Ryozen Kannon
Ryozen Kannon
4
Points of Interest & LandmarksReligious Sites
8:40 AM - 4:20 PM
Monday
8:40 AM - 4:20 PM
Tuesday
8:40 AM - 4:20 PM
Wednesday
8:40 AM - 4:20 PM
Thursday
8:40 AM - 4:20 PM
Friday
8:40 AM - 4:20 PM
Saturday
8:40 AM - 4:20 PM
Sunday
8:40 AM - 4:20 PM
About
This Buddhist monument is a park dedicated to people who died in World War II.
Duration: 1-2 hours
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  • Josie Iino
    Cambridge, United Kingdom605 contributions
    3.0 of 5 bubbles
    3.5 stars - the statue itself is incredible
    The Buddha is magnificent. It really is. It is so big. I was the first person who entered at opening and I just remember thinking how big the thing was. Otherwise, there is not much to see. I heard loud drums and there were other prayer areas, but none of them were that pretty. The Buddha is amazing, however. It is taller than most of the shrines I visited today. The actual building it stands on is not that pretty, though. Visitors also get to carry incense! Absolutely worth visiting if you are going to Kōdaiji.
    Visited December 2023
    Travelled solo
    Written December 10, 2023
  • T D
    Philadelphia, Pennsylvania4,378 contributions
    5.0 of 5 bubbles
    Beautiful Kwan-on!
    We visited the Ryozen Kwan-on when we walked around the old town of Kyoto. Entrance fee was 300 Yen. You receive a large incense stick with it to pray. The area is small - has various Buddha statues. You can also walk into the large Buddha statue. There was a delicious restaurant outside called Chasen. Their Matcha dessert was delicious!
    Visited December 2023
    Travelled as a couple
    Written December 25, 2023
  • Jeff B
    8 contributions
    4.0 of 5 bubbles
    Interesting temple compound as a reward for climbing steps.
    Accidentally found this site after meandering through the streets of Kyoto and lazily walking up steps to get better views and photos below. Turned around to see the Principal of the Zodiac peeking at us over the walls. You pay about 5 yen to get in and it’s worth it. Peaceful and thought provoking. Take some time to view and contemplate after placing your incense in the Censer. Lots to see and takes 25-30 minutes.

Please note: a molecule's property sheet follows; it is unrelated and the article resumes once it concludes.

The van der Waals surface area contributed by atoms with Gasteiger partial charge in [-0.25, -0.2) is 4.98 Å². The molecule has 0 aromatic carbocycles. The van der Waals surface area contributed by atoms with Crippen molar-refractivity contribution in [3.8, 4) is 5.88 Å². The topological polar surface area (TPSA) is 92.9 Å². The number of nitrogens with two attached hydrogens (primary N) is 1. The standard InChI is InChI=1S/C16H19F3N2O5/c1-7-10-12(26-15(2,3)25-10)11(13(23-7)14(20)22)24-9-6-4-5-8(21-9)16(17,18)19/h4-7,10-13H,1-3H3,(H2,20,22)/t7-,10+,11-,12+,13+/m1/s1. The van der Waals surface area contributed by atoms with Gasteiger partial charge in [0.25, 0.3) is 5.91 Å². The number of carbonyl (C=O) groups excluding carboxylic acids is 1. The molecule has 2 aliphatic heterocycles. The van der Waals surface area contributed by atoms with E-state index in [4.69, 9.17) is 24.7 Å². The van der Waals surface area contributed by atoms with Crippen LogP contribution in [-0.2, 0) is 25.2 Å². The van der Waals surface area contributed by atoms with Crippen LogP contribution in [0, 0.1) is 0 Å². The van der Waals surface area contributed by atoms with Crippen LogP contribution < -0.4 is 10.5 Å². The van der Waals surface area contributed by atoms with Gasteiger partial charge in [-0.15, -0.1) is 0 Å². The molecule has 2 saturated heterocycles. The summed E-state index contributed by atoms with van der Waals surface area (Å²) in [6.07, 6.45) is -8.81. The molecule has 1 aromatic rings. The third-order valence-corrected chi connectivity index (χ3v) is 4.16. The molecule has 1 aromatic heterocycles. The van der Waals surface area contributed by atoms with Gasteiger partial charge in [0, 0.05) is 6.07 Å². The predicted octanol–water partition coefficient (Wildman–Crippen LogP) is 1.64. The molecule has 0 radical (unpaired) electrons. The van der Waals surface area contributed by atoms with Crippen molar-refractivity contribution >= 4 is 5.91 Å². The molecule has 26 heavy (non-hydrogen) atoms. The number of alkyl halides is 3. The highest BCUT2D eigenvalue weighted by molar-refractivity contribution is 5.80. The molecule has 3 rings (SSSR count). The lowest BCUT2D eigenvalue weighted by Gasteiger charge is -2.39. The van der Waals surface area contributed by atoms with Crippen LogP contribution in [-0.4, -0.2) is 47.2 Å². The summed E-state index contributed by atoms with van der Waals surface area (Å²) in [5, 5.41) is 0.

Visited May 2024
    Travelled with friends
    Written May 1, 2024
These reviews are the subjective opinion of Tripadvisor members and not of TripAdvisor LLC. Tripadvisor performs checks on reviews.

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Detailed Reviews: Reviews ordered by recency and descriptiveness of user-identified themes such as waiting time, length of visit, general tips, and location information.

Popular mentions

4.0
4.0 of 5 bubbles162 reviews
Excellent
49
Very good
68
Average
35
Poor
6
Terrible
4

Jeff B
8 contributions
4.0 of 5 bubbles
May 2024 • Friends
Accidentally found this site after meandering through the streets of Kyoto and lazily walking up steps to get better views and photos below. Turned around to see the Principal of the Zodiac peeking at us over the walls. You pay about 5 yen to get in and it’s worth it. Peaceful and thought provoking. Take some time to view and contemplate after placing your incense in the Censer. Lots to see and takes 25-30 minutes.
Written May 1, 2024
This review is the subjective opinion of a Tripadvisor member and not of Tripadvisor LLC. Tripadvisor performs checks on reviews as part of our industry-leading trust & safety standards. Read our transparency report to learn more.

Just T
Los Angeles, CA756 contributions
5.0 of 5 bubbles
Aug 2014 • Couples